To install click the Add extension button. That's it.

The source code for the WIKI 2 extension is being checked by specialists of the Mozilla Foundation, Google, and Apple. You could also do it yourself at any point in time.

Kelly Slayton
Congratulations on this excellent venture… what a great idea!
Alexander Grigorievskiy
I use WIKI 2 every day and almost forgot how the original Wikipedia looks like.
Live Statistics
English Articles
Improved in 24 Hours
Added in 24 Hours
What we do. Every page goes through several hundred of perfecting techniques; in live mode. Quite the same Wikipedia. Just better.

Blackspot tuskfish

From Wikipedia, the free encyclopedia

Choerodon schoenleinii
FMIB 47481 Choerops schoenleini.jpeg
Scientific classification
Kingdom: Animalia
Phylum: Chordata
Class: Actinopterygii
Order: Perciformes
Suborder: Labroidei
Family: Labridae
Genus: Choerodon
Species: C. schoenleinii
Binomial name
Choerodon schoenleinii
(Valenciennes, 1839)

Several, See text

The blackspot tuskfish, Choerodon schoenleinii, is a wrasse native to the Indian Ocean and the western Pacific Ocean from Mauritius to Indonesia and Australia north to the Ryukyus. This species occurs on reefs, preferring areas with sandy substrates or areas of weed growth. It can be found at depths from 10 to 60 m (33 to 197 ft), though rarely deeper than 20 m (66 ft). It can reach 100 cm (39 in) in TL, and the greatest published weight for this species is 15.5 kg (34 lb). It is important to local commercial fisheries and is also farmed. It is popular as a game fish and can be found in the aquarium trade.[2]

In Hong Kong, its Cantonese name, tsing yi (Cantonese:青衣), has been given to an island (see Tsing Yi).

YouTube Encyclopedic

  • 1/1
    6 325
  • Spearfishing Tuskfish Tutorial | ADRENO


Documentation of tool use

In July 2011, a professional diver photographed a blackspot tuskfish bashing a clam on a rock to break the shell, apparently a use of the rock as a tool, the first documented example of tool use in Osteichthyes.[3]


These described species have been determined to be junior synonyms of C. schoenleinii:

  • Cossyphus schoenleinii Valenciennes, 1839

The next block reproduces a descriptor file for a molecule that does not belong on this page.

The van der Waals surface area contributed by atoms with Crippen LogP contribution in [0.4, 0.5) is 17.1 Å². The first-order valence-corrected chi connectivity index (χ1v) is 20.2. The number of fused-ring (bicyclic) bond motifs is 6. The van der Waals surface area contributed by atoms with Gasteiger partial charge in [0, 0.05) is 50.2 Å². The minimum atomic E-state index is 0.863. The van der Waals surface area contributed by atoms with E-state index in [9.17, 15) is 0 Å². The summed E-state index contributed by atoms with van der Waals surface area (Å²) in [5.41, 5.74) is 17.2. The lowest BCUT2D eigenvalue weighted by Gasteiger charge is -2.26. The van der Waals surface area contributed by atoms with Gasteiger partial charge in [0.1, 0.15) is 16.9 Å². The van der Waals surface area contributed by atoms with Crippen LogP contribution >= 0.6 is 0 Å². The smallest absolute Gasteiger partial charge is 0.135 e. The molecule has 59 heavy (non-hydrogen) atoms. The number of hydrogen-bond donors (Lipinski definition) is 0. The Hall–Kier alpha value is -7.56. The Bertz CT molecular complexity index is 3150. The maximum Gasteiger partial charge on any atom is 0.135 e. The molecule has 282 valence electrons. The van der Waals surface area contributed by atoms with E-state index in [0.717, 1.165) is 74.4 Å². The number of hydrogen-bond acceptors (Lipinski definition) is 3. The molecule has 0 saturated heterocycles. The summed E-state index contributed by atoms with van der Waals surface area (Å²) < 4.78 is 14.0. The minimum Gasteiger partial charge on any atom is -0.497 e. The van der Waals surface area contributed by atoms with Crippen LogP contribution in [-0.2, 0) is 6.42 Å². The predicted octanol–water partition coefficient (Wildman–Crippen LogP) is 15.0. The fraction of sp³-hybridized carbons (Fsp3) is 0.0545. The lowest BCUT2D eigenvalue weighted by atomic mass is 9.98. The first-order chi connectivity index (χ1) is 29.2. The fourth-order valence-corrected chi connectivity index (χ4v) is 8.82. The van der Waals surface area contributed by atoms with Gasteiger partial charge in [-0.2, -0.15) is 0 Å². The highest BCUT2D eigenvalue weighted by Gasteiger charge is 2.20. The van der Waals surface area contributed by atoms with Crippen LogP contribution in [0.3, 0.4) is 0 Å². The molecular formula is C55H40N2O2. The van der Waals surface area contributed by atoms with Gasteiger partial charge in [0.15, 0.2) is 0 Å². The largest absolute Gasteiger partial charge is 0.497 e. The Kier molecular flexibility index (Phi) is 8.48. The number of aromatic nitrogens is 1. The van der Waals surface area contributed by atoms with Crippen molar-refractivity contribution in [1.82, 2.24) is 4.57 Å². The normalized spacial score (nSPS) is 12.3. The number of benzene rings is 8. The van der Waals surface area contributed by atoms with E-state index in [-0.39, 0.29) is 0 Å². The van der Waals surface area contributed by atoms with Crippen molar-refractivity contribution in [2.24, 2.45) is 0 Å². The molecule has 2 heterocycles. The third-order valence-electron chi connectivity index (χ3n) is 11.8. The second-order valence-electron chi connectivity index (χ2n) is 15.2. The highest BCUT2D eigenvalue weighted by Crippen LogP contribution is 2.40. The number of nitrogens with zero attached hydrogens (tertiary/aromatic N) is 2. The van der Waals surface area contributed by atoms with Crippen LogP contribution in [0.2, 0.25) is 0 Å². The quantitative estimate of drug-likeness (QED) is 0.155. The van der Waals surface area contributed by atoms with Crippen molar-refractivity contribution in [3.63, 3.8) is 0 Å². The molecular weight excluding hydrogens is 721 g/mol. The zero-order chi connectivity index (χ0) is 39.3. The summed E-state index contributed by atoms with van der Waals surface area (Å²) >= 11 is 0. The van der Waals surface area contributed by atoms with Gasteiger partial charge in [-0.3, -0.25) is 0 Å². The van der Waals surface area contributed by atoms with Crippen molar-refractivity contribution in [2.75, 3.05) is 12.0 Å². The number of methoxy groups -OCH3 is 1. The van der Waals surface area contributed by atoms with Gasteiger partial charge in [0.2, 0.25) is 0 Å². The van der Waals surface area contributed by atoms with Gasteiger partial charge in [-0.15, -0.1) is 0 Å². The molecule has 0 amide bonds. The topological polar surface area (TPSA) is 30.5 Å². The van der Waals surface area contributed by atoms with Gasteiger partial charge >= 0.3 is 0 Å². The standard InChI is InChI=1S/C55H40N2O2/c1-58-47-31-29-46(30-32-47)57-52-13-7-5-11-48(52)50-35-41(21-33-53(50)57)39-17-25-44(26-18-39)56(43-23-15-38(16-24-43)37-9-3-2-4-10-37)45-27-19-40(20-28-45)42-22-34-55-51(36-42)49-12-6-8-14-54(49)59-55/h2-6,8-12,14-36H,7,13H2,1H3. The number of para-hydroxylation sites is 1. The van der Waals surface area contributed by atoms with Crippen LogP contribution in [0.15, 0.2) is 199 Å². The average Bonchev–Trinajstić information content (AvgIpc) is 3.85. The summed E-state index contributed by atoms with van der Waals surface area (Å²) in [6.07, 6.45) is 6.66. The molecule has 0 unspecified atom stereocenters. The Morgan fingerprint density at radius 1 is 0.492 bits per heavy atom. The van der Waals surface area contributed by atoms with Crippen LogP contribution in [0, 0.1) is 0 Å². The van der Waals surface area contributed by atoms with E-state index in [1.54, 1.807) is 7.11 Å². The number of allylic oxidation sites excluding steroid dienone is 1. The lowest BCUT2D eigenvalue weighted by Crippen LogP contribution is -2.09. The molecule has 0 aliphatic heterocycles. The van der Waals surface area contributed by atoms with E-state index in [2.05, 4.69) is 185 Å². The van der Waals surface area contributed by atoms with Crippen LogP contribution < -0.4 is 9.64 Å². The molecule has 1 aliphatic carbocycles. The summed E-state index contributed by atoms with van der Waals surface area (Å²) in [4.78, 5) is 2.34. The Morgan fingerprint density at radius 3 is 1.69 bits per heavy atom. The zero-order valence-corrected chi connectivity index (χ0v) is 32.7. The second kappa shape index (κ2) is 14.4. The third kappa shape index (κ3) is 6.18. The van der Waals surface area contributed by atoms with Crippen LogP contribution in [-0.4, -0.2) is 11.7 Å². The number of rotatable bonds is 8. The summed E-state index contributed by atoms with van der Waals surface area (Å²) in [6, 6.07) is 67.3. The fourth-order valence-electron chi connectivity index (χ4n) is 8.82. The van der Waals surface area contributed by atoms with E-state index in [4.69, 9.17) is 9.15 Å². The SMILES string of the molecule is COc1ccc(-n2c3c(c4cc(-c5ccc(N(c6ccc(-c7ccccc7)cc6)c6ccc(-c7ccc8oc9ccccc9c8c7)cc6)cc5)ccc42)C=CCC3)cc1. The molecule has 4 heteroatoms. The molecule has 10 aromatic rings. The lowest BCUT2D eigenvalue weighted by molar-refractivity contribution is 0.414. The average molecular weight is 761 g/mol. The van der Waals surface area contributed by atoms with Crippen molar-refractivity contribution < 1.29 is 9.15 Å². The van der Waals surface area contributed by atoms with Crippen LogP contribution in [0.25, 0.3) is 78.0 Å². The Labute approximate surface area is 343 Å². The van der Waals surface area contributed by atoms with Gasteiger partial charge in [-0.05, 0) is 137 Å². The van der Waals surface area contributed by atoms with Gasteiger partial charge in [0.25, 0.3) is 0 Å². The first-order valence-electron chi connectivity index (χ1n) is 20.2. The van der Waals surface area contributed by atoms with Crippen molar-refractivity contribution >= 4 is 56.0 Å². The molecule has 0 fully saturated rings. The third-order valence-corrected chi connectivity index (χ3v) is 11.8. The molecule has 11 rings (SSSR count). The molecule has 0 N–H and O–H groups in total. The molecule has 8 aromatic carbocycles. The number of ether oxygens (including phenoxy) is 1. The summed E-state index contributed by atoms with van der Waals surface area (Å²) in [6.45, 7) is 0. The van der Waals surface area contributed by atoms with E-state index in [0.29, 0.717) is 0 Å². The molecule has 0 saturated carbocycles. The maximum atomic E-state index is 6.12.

• Cossyphus cyanostolus J. Richardson, 1846
  • Choerodon cyanostolus (J. Richardson, 1846)
  • Cossyphus ommopterus J. Richardson, 1846
  • Choerops unimaculatus Cartier, 1874
  • Torresia australis Castelnau, 1875
  • Chaerops notatus Alleyne & Macleay, 1877
  • Torresia lineata De Vis, 1885
  • Choerops nyctemblema D. S. Jordan & Evermann, 1902
  • Choerodon rubidus T. D. Scott, 1959
  • Choerodon quadrifasciatus M. J. Yu, 1968


  1. ^ Fairclough, D. & Nakazono, A. (Grouper & Wrasse Specialist Group) 2004. Choerodon schoenleinii. In: IUCN 2013. IUCN Red List of Threatened Species. Version 2013.1. < Archived June 27, 2014, at the Wayback Machine.>. Downloaded on 02 November 2013.
  2. ^ Froese, Rainer and Pauly, Daniel, eds. (2013). "Choerodon schoenleinii" in FishBase. August 2013 version.
  3. ^ Brown, Mark (July 11, 2011). "Diver captures first image of fish using tools". Wired Magazine. Condé Nast Publications. Retrieved 12 July 2011. Tool use in fish, however, is much more rare, and there's never been any photo or video evidence to prove it -- until now.

This page was last edited on 3 September 2018, at 17:37
Basis of this page is in Wikipedia. Text is available under the CC BY-SA 3.0 Unported License. Non-text media are available under their specified licenses. Wikipedia® is a registered trademark of the Wikimedia Foundation, Inc. WIKI 2 is an independent company and has no affiliation with Wikimedia Foundation.